Sleep, float, preach

It’s time Ter­rence Mal­ick got free of the dream­time, writes Don­ald Clarke

The Irish Times - Friday - The Ticket - - REVIEWS -

In Steven Bach’s es­sen­tial Fi­nal

Cut, a study of the calami­tous pro­duc­tion and re­lease of Michael Cimino’s Heaven’s Gate, the au­thor notes how, when trash­ing the fin­ished film, cow­ardly crit­ics sud­denly be­gan re­vis­ing their hith­erto pos­i­tive opin­ion of the same di­rec­tor’s The Deer Hunter.

We are a ter­ri­bly fickle bunch. View­ing Ter­rence Mal­ick’s in­fu­ri­at­ingly bland To the Won­der, one does, how­ever, find it hard to re­sist pick­ing away at nag­ging wor­ries about the cel­e­brated di­rec­tor’s The

Tree of Life. That was cer­tainly a very beau­ti­ful pic­ture. But sus­pi­cions lin­gered that, if you scraped away the sur­face gloss, you’d be left with lit­tle but a few tat­tered, sopho­moric mus­ings. What’s it all about? If there’s a God, why do bad things hap­pen to nice peo­ple? That sort of guff.

At times, the new film plays like a Wayans brothers par­ody of a late Mal­ick pic­ture: Sleepy Movie, Floaty Movie, Preachy Movie. It’s not an al­to­gether un­pleas­ant ex­pe­ri­ence.

You know how th­ese things go. Shot of bil­low­ing corn. Whis­pered mut­ter­ings about eternity. Blast of late-ro­man­tic clas­si­cal mu­sic. Shot of drift­ing clouds. Whis­pered mut­ter­ings about di­vine grace. And so on. New-age re­lax­ation tapes have more hard edges.

If th­ese ef­forts at pas­tiche seem glib, they are noth­ing to Mal­ick’s own ac­ci­den­tal ex­er­cises in self­par­ody. “What is the love that loves us?” some­body mut­ters in that dead­ened, drugged mono­tone. So many ques­tions. Who wrote the Book of Love? Who put the “ram” in the ra­malama ding­dong?

The story seems to con­cern the puz­zling ro­mance be­tween a near­si­lent Amer­i­can (Ben Af­fleck) and an unimag­in­ably ir­ri­tat­ing French­woman (Olga Kurylenko). To clar­ify that their re­la­tion­ship be­gins in Paris, Mal­ick help­fully in­cludes co­pi­ous shots of the Eif­fel Tower (bi­cy­clists in stripy tops with onions round their necks are, thank­fully, kept off screen).

Later, they move to a gor­geous – noth­ing is al­lowed to be any­thing else in a Mal­ick film – sec­tion of the Amer­i­can in­te­rior where, to em­pha­sise her free-spir­ited aban­don, Kurylenko dances in su­per­mar­kets, ca­vorts in the sun and scowls an­grily like a child who’s just dropped her choc ice. Amaz­ingly, it takes close to 90 min­utes for Ben to aban­don her by the side of the road.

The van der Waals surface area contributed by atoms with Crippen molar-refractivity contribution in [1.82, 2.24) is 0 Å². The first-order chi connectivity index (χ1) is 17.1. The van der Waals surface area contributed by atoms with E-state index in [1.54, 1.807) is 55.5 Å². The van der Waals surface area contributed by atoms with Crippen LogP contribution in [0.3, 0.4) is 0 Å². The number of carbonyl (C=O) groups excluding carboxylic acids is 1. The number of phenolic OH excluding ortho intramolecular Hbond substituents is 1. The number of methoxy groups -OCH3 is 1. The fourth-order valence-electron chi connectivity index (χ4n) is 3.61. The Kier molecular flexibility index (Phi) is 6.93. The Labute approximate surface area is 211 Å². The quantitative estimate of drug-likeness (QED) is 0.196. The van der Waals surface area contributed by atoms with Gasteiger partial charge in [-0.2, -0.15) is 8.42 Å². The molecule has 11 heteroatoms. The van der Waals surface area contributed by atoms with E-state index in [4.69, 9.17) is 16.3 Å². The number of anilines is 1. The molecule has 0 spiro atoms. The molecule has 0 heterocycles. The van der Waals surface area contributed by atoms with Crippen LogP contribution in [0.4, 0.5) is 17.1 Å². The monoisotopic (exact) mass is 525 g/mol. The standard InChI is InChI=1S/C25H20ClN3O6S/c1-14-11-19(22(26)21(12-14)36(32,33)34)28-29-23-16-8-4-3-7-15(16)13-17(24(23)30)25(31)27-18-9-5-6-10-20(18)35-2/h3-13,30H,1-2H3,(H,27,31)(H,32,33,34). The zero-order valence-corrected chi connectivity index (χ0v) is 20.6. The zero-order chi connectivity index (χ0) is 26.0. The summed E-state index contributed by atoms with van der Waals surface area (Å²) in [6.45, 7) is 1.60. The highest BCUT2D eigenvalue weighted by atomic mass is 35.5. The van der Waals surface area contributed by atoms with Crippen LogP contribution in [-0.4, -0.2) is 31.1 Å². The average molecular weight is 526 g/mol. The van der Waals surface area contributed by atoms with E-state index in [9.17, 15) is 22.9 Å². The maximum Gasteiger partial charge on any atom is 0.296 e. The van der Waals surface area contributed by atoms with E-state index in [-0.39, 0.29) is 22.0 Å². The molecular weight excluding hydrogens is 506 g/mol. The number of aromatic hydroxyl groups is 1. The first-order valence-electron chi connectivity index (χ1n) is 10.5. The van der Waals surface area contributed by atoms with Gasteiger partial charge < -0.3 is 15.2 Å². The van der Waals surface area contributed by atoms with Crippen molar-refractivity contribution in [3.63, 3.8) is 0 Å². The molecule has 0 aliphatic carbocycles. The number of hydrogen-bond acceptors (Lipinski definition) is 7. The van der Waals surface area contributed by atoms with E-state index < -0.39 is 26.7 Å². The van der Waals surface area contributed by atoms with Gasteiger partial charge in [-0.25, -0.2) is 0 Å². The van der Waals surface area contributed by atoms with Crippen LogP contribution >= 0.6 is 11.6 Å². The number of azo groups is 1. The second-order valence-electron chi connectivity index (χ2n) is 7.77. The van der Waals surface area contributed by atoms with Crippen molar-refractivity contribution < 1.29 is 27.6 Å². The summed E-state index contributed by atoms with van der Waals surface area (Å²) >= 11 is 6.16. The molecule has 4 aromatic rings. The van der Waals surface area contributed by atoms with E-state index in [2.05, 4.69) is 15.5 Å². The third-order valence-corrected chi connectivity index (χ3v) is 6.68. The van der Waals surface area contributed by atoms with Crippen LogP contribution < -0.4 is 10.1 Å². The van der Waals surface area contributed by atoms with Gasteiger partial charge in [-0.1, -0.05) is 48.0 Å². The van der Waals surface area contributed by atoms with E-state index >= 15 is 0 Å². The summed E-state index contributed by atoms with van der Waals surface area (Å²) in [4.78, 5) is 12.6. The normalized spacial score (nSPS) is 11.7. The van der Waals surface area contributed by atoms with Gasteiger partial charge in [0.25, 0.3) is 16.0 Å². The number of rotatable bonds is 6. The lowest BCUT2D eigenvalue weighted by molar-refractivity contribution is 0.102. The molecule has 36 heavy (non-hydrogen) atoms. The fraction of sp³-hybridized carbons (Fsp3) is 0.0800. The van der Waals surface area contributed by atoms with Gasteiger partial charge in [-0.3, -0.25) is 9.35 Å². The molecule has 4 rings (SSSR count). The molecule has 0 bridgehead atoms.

One can scarcely breathe for the dan­gling nar­ra­tive strands. Af­fleck, some sort of en­gi­neer, con­cerns him­self with an in­dus­trial plant that ap­pears to be poi­son­ing the com­mu­nity. Javier Bar­dem turns up as a priest who min­sters to the lo­cal drug ad­dicts. Rachel McA­dams spends an af­ter­noon play­ing a ri­val to the pirou­et­ting French lady.

When some­body un­ex­pect­edly opens a lap­top, one is re­minded that, to this point, the film seems to have been tak­ing place in an ide­alised ver­sion of 1956. Ev­ery­thing is crushed by de­mands of the suf­fo­cat­ingly hand­some Mal­ick aes­thetic.

Watch­ing The Tree of Life, you could, at least, talk your­self into be­liev­ing that some elu­sive mean­ing lurked just be­yond your in­tel­lec­tual reach. In To the

Won­der, Mal­ick even­tu­ally el­bows aside such am­bi­gu­ity by per­suad­ing Bar­dem to de­liver a lengthy ser­mon (no other word will do) that firmly iden­ti­fies the piece as an un­com­pli­cated slab of Chris­tian apolo­get­ics.

None of which is to sug­gest that the time has come to give up on this sin­gu­lar di­rec­tor. The di­rec­to­rial voice is so dis­tinc­tive and the im­agery so beau­ti­ful that

To the Won­der still de­mands to be seen. No­body else would have thought to fo­cus so acutely on how sand, elas­ti­cised by re­treat­ing water, re­fuses to break be­neath the feet of twirling lovers. The use of mu­sic re­mains as im­pres­sive as any­thing we have heard since Stan­ley Kubrick’s high years.

But the film does ul­ti­mately re­mind one of the prolix prose that ap­pears in cat­a­logues for con­tem­po­rary art shows. Some­times, it means noth­ing. Else­where, it means some­thing stag­ger­ingly ba­nal. Time to shake your­self free from the dream­time, Terry.

Will Won­der never cease: Olga and Ben will al­ways have Paris

Newspapers in English

Newspapers from Ireland

© PressReader. All rights reserved.